Mark 16.6 provides an interesting grammatical gem: sai þana staþ 'behold the place'. The particle sai generally functions as a weak exclamatory, equivalent to 'lo!'. Such a function commends one scholarly theory as to the origin of the interjection, namely that it derives from a compound of the Gothic demonstrative sa with the PIE deictic particle i, as found in, e.g., Greek houtos-í 'this one here' or vuv-í 'just now'. Another theory suggests that the form is in fact the locative of the sa- pronoun. The above phrase, however, contains sai followed by an accusative, which is difficult to construe according to the above theories. A third possibility exists, namely that sai is an apocopated form of the 2nd person singular imperative of saíƕan, thus saíƕ 'look (at)!', with loss of the final consonant -ƕ. Although not without its problems, this interpretation makes good sense of the accusative -- now the direct object of a verb -- in this phrase.
Another interesting construction is found in Mark 16.8: dizuh-þan-sat ijos reiro jah usfilmei, literally 'and then a trembling beset them, and amazement'. Note here the interpolation of -uh and þan between the prefix and root of the verb dis-sitan 'settle upon'. In intervocalic position, the -s of the prefix voices to -z-. Such insertion of conjunctions between verb and preverb is not uncommon in Gothic, and may even include nominal elements such as ƕa 'anything'. See also the discussion of the ga-prefix in Lesson 8, Section 40.1.
16:1 - jah inwisandins sabbate dagis Marja so Magdalene jah Marja so Iakobis jah Salome usbauhtedun aromata, ei atgaggandeins gasalbodedeina ina.
2 - jah filu air þis dagis afarsabbate atiddjedun du þamma hlaiwa at urrinnandin sunnin.
3 - jah qeþun du sis misso: ƕas afwalwjai unsis þana stain af daurom þis hlaiwis?
4 - jah insaiƕandeins gaumidedun þammei afwalwiþs ist sa stains; was auk mikils abraba.
5 - jah atgaggandeins in þata hlaiw gaseƕun juggalauþ sitandan in taihswai biwaibidana wastjai ƕeitai; jah usgeisnodedun.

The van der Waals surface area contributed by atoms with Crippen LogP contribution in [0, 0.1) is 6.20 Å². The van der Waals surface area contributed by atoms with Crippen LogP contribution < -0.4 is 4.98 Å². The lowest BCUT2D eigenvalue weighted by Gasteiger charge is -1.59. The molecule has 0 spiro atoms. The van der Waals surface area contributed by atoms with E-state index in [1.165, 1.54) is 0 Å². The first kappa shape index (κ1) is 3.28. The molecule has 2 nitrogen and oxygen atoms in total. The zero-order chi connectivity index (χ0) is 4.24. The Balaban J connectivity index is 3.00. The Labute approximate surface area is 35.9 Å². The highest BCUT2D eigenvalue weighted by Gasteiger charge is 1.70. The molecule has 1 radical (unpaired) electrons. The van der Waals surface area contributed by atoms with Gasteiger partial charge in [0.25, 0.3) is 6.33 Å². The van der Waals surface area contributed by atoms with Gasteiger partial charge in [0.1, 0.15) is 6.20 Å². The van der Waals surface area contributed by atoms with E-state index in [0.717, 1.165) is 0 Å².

6 - þaruh qaþ du im: ni faurhteiþ izwis, Iesu sokeiþ Nazoraiu þana ushramidan; nist her, urrais, sai þana staþ þarei galagidedun ina.
7 - akei gaggiþ qiþiduh du siponjam is jah du Paitrau þatei faurbigaggiþ izwis in Galeilaian; þaruh ina gasaiƕiþ, swaswe qaþ izwis.
8 - jah usgaggandeins af þamma hlaiwa gaþlauhun; dizuh-þan-sat ijos reiro jah usfilmei, jah ni qeþun mannhun waiht; ohtedun sis auk.
9 - usstandands þan in maurgin frumin sabbato ataugida sik frumist Marjin þizai Magdalene, af þizaiei uswarp sibun unhulþons.
10 - soh gaggandei gataih þaim miþ imma wisandam, qainondam jah gretandam.
11 - jah eis hausjandans þatei libaiþ jah gasaiƕans warþ fram izai, ni galaubidebun.
12 - afaruh þan þata ...
16:1 jah inwisandins sabbate dagis Marja so Magdalene jah Marja so Iakobis jah Salome usbauhtedun aromata, ei atgaggandeins gasalbodedeina ina. 2 jah filu air þis dagis afarsabbate atiddjedun du þamma hlaiwa at urrinnandin sunnin. 3 jah qeþun du sis misso: ƕas afwalwjai unsis þana stain af daurom þis hlaiwis? 4 jah insaiƕandeins gaumidedun þammei afwalwiþs ist sa stains; was auk mikils abraba. 5 jah atgaggandeins in þata hlaiw gaseƕun juggalauþ sitandan in taihswai biwaibidana wastjai ƕeitai; jah usgeisnodedun. 6 þaruh qaþ du im: ni faurhteiþ izwis, Iesu sokeiþ Nazoraiu þana ushramidan; nist her, urrais, sai þana staþ þarei galagidedun ina. 7 akei gaggiþ qiþiduh du siponjam is jah du Paitrau þatei faurbigaggiþ izwis in Galeilaian; þaruh ina gasaiƕiþ, swaswe qaþ izwis. 8 jah usgaggandeins af þamma hlaiwa gaþlauhun; dizuh-þan-sat ijos reiro jah usfilmei, jah ni qeþun mannhun waiht; ohtedun sis auk.
9 usstandands þan in maurgin frumin sabbato ataugida sik frumist Marjin þizai Magdalene, af þizaiei uswarp sibun unhulþons. 10 soh gaggandei gataih þaim miþ imma wisandam, qainondam jah gretandam. 11 jah eis hausjandans þatei libaiþ jah gasaiƕans warþ fram izai, ni galaubidebun.
12 afaruh þan þata ...
From the King James version: